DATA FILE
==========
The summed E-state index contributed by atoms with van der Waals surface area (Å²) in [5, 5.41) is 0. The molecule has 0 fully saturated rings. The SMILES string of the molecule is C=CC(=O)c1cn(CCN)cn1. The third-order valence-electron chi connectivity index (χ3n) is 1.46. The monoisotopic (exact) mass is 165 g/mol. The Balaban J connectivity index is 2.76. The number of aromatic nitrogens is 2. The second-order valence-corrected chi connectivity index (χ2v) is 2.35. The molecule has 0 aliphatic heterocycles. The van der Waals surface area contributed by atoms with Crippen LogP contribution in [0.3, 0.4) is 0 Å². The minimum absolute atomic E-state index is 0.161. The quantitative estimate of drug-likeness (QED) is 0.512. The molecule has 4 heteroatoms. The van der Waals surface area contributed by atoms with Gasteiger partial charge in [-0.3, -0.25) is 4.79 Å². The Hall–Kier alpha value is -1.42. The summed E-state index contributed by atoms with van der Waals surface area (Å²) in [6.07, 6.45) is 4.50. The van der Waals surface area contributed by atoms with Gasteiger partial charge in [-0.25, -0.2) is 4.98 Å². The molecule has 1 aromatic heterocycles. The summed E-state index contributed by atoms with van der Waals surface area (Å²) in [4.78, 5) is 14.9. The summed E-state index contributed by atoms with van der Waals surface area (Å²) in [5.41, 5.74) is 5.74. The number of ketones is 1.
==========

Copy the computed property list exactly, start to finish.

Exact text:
The summed E-state index contributed by atoms with van der Waals surface area (Å²) in [5, 5.41) is 0. The molecule has 0 fully saturated rings. The SMILES string of the molecule is C=CC(=O)c1cn(CCN)cn1. The third-order valence-electron chi connectivity index (χ3n) is 1.46. The monoisotopic (exact) mass is 165 g/mol. The Balaban J connectivity index is 2.76. The number of aromatic nitrogens is 2. The second-order valence-corrected chi connectivity index (χ2v) is 2.35. The molecule has 0 aliphatic heterocycles. The van der Waals surface area contributed by atoms with Crippen LogP contribution in [0.3, 0.4) is 0 Å². The minimum absolute atomic E-state index is 0.161. The quantitative estimate of drug-likeness (QED) is 0.512. The molecule has 4 heteroatoms. The van der Waals surface area contributed by atoms with Gasteiger partial charge in [-0.3, -0.25) is 4.79 Å². The Hall–Kier alpha value is -1.42. The summed E-state index contributed by atoms with van der Waals surface area (Å²) in [6.07, 6.45) is 4.50. The van der Waals surface area contributed by atoms with Gasteiger partial charge in [-0.25, -0.2) is 4.98 Å². The molecule has 1 aromatic heterocycles. The summed E-state index contributed by atoms with van der Waals surface area (Å²) in [4.78, 5) is 14.9. The summed E-state index contributed by atoms with van der Waals surface area (Å²) in [5.41, 5.74) is 5.74. The number of ketones is 1.